Writing this blog played a significant role in this course for me. Imagining myself in the person of Isabel Juarez Morell living in Argentina as these horrific events unfolded and then writing her journal had a profound effect on my understanding of this time. It made me think about the impact of historical events on individual lives, which, in turn, provided insights into the extremes a regime is willing to go to in order to achieve its goals. Of course, I knew about Pinochet, Argentina’s disappeared, people thrown out of airplanes and the Madres, but writing in Isa’s voice brought me to the microcosm of one person and her family rather than the macrocosm of numbers. The entire course filled in a lot of detail about the Dirty Wars that enhanced my understating of those regimes, but the journaling added a nuance that one rarely finds in a structured classroom setting.
During the course of the semester I felt compelled to do some individual research to provide more context for Isa, such as the state of the economy at the time or more details of the Malvinas war (I did not remember the term Malvinas – I’m pretty sure I only heard of the Falklands war, reflecting the media in this country focusing on the northern hemisphere’s view). If it was your intention to get students to do this independent research, it worked on me!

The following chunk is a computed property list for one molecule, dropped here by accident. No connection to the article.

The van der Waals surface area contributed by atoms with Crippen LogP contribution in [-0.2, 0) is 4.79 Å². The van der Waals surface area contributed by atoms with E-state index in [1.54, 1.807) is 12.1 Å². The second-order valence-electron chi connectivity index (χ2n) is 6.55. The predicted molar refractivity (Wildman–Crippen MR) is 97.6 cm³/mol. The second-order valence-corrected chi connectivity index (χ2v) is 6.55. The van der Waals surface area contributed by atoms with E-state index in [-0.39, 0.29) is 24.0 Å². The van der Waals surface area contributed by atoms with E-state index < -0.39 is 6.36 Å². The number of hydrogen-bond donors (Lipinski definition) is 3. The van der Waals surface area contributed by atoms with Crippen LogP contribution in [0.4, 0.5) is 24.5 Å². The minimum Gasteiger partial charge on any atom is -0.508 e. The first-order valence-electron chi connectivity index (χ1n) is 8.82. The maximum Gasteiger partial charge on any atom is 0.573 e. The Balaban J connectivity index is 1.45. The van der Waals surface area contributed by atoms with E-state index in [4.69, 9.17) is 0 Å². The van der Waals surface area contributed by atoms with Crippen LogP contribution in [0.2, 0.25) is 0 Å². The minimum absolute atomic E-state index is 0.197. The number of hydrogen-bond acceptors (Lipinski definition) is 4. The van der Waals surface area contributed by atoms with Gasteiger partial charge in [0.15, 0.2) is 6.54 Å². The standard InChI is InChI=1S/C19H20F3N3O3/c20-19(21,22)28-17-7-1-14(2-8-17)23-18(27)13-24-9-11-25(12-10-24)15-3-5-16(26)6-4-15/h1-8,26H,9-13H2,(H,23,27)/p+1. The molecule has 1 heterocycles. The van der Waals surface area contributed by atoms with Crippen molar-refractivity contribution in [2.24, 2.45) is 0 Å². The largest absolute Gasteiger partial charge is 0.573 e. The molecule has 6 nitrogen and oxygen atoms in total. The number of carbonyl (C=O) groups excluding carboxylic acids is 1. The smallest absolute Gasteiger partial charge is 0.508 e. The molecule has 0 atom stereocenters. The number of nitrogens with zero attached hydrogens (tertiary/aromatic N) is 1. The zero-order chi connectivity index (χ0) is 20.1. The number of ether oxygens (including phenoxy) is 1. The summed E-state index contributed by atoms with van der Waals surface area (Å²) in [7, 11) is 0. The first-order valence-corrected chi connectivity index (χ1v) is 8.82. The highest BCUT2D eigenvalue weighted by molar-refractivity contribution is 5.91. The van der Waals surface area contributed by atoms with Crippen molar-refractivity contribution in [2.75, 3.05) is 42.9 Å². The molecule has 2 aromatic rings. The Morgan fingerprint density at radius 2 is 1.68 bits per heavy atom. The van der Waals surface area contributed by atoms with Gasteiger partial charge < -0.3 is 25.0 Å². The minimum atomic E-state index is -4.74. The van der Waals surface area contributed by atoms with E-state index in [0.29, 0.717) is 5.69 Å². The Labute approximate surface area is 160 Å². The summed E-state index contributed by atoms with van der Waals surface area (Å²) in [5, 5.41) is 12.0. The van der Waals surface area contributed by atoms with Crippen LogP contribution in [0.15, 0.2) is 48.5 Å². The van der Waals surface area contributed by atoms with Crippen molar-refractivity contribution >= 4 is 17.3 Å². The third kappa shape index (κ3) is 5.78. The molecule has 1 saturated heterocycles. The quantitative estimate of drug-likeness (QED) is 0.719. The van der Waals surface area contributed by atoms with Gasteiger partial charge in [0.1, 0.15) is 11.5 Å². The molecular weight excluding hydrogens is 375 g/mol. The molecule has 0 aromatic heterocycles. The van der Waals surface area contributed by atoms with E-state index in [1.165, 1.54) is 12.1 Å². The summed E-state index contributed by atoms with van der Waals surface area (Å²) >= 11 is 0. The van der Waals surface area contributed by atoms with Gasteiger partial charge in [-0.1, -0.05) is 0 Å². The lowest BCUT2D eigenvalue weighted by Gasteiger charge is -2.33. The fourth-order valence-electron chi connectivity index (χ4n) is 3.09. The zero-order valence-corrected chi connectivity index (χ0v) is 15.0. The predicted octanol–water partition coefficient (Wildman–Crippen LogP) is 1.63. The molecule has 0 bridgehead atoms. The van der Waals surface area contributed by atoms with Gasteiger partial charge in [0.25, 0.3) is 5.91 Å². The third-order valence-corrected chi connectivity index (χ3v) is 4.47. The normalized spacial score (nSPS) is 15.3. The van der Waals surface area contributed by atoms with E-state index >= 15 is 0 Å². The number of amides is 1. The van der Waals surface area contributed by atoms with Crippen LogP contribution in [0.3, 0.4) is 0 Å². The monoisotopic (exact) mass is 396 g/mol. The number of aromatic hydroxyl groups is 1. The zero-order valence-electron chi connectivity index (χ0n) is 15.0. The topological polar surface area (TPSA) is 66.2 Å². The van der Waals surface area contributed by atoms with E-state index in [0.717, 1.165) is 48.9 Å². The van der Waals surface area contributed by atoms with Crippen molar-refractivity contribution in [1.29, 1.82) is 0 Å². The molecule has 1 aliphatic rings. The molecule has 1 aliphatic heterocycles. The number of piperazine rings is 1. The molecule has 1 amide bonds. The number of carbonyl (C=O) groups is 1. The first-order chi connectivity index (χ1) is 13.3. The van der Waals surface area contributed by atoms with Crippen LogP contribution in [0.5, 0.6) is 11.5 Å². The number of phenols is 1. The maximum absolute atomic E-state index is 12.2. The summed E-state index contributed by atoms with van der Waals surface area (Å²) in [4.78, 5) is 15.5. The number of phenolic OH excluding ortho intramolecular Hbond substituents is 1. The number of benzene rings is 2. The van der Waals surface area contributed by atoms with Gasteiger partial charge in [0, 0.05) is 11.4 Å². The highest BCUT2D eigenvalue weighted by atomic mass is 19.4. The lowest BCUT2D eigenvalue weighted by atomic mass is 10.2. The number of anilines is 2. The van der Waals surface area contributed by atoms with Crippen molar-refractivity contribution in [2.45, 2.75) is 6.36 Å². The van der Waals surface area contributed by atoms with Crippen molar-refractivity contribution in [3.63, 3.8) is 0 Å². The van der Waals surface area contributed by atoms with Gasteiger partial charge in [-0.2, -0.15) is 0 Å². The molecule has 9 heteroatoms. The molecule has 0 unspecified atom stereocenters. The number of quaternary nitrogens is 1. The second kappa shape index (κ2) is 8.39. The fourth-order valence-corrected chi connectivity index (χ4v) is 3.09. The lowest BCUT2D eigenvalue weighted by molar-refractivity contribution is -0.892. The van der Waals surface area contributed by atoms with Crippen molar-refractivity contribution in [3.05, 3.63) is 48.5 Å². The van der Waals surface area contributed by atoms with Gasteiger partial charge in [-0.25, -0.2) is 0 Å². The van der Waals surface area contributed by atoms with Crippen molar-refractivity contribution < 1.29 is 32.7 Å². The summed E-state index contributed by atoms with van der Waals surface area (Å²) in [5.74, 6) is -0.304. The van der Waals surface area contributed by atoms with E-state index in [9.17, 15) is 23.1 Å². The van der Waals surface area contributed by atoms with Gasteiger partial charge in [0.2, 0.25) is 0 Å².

I set Isa up for family conflict at the very beginning by deciding her brother, José, would be a poet. As these family conflicts unfolded I found myself writing some painful entries. My husband and I have a ritual of reading our writing out loud to each other – it helps found typos, for one thing, but it also helps us make sure the work flows properly. There were times during this semester when it was hard for me to read without tears welling up.
I think that it was perhaps more natural for me than for the other students to build a forty year personal history, as I lived as an adult through the entire time period we studied. I hated history in high school and carried that into college so did not take many history classes at Brandeis. I began studying history seriously when I became involved in the civil rights and anti-war movements of the 1960s. What I have learned over the last fifty years or so has led me to understand the sordid nature of our past and how the sanitized history we teach to our children leads to the troubles we face today both domestically and internationally. The role the United States played in both Chile and Argentina was no surprise to me – I knew some of those details, but furthermore, I have come to expect U.S. intervention wherever our capital interests take us (see Overthrow by Stephen Kinzer).
Our country has not reconciled with its own history of slavery and genocide. That past haunts us to this day in the form of mass incarceration and the disparate use of police violence against people of color. Our exploits around the world overturning legitimate regimes and supporting dictators lead to attacks like 9-11 and groups like ISIS. I fell into the trap of excitement over Obama and now he sends drones to assassinate supposed terrorists and anyone who is nearby. Studying history depresses me but writing this journal in Isa’s voice has helped me more deeply appreciate the value of that study. So I continue on.